EU condemns Turkey’s incursion into Syria amid refugee fears
EU criticises Ankara incursion in wake of US exit and fears refugees may again take flight
Civilians flee amid Turkish bombardment of Syria’s northeastern town of Ras al-Ayn along the Turkish border on Wednesday. Photograph: Delil Souleiman/AFP via Getty Images
The EU has strongly condemned Turkey’s incursion into northern Syria.
EU diplomats expressed anger at what was seen as a destabilising betrayal by the US of Kurdish allies, and there are fears that the invasion may trigger a new wave of refugees from Turkey into Greece. There are “huge humanitarian concerns”, one senior diplomat said.
“Imagine that you’re a refugee in Turkey, you’re Syrian – the risk exists that you might be transported one day . . . into northeast Syria. That’s a factor that could generate a wave towards Europe,” Luxembourg’s foreign minister, Jean Asselborn, told reporters at a meeting of interior ministers on Tuesday.
Turkey “is willingly risking further destabilising the region and a resurgence of [Islamic State] foreign minister Heiko Maas said. “Syria needs stability and a political process . . . however, the Turkish offensive now threatens to cause a new humanitarian disaster.”
European Commission president Jean Claude Juncker called on Turkey to immediately stop its operation in Syria. “If Turkey’s plan is to create a so-called ‘safe zone’ don’t expect the EU to pay for any of it,” he warned.
“Turkey has security concerns at its border with Syria, that we must understand. However, I call on Turkey, as well as other actors, to act with restraint,” he told MEPs.
Hungary as obstacle
But ambassadors in the EU’s Political and Security Committee have had difficulty hammering out a common position on the US withdrawal from the area concerned and the Turkish invasion. In the end, a declaration was made in the name of high representative for foreign policy Federica Mogherini.
EU foreign ministers will meet on Monday in Luxembourg to try again.
Hungary is reported to have blocked unanimity on a common declaration, citing its desire not to upset Turkey at this time. Frustrated diplomats say that Budapest’s position is part of a pattern of obstructionism on attempts by the EU to take common positions on foreign issues, which Hungary resents.
EU interior ministers at their meeting in Luxembourg on Tuesday expressed concerns the invasion might provoke a new wave of refugees to Europe. And they warned the eastern Mediterranean route from Turkey to Greece has once again become the main channel for asylum seekers reaching Europe.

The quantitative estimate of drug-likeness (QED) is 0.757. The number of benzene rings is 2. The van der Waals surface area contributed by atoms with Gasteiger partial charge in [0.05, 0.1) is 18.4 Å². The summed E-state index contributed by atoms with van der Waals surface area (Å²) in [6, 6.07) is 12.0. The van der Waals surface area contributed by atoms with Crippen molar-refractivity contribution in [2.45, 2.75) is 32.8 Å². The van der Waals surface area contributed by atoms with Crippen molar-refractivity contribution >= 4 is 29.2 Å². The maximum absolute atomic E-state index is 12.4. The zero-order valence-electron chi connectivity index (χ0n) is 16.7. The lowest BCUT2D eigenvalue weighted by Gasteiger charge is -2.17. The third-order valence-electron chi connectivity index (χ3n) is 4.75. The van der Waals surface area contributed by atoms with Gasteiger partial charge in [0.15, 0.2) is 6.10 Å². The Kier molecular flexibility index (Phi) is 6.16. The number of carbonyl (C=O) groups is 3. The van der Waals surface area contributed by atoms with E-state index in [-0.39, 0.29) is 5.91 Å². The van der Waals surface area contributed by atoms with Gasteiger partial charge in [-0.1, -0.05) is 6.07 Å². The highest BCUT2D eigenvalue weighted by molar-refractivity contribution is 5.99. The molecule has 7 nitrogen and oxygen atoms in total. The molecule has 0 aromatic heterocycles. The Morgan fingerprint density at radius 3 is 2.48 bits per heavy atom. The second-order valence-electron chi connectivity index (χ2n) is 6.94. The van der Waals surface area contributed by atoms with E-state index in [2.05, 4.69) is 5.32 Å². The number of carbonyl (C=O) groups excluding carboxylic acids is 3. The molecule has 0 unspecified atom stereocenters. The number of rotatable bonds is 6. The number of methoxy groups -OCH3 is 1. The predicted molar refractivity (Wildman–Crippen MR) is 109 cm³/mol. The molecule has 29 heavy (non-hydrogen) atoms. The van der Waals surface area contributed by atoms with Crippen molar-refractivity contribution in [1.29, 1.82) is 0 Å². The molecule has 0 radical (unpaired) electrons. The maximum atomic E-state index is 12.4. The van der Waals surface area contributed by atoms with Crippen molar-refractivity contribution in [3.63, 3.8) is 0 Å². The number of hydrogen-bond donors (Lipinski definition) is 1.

There are concerns that refugees currently housed in camps in Turkey may decide that it is worth risking the sea crossing to Greece rather than face compulsory repatriation to northern Syria.
Turkish president Recep Tayyip Erdogan, facing increasing domestic hostility to the refugees, has threatened to resettle up to three million Syrian refugees from Turkey in the “safe zone” he hopes to establish. Most will end up far from their original homes and there are fears there could be tension with the Kurdish local community.
An EU spokeswoman said the union’s position remained that repatriation could and should happen only when the security situation was okay, guaranteeing the safety of the refugees, and only if the repatriations were voluntary. She said that the union upholds the territorial integrity and sovereignty of Syria.
Under the terms of the EU-Turkey agreement of March 2016, Turkey has received most of a €6 billion EU allocation to help feed and house the 3.6 million Syrian refugees settled in camps – more than 500,000 Syrian children have already been born in Turkey.
In return, Turkey agreed to stem the flow of migrants and refugees across the eastern Mediterranean. One key component agreed to in 2016 was a mechanism of returning people arriving from the Greek islands back to Turkey, once their asylum claim was checked.
For each Syrian returned, EU member states agreed to relocate the same number of Syrian refugees. That process has never worked properly, already a source of dispute with Ankara, which is demanding more cash.
EU diplomats are also concerned that the war in Idlib province, where about 400,000 have already been displaced since April, could turn into a humanitarian disaster.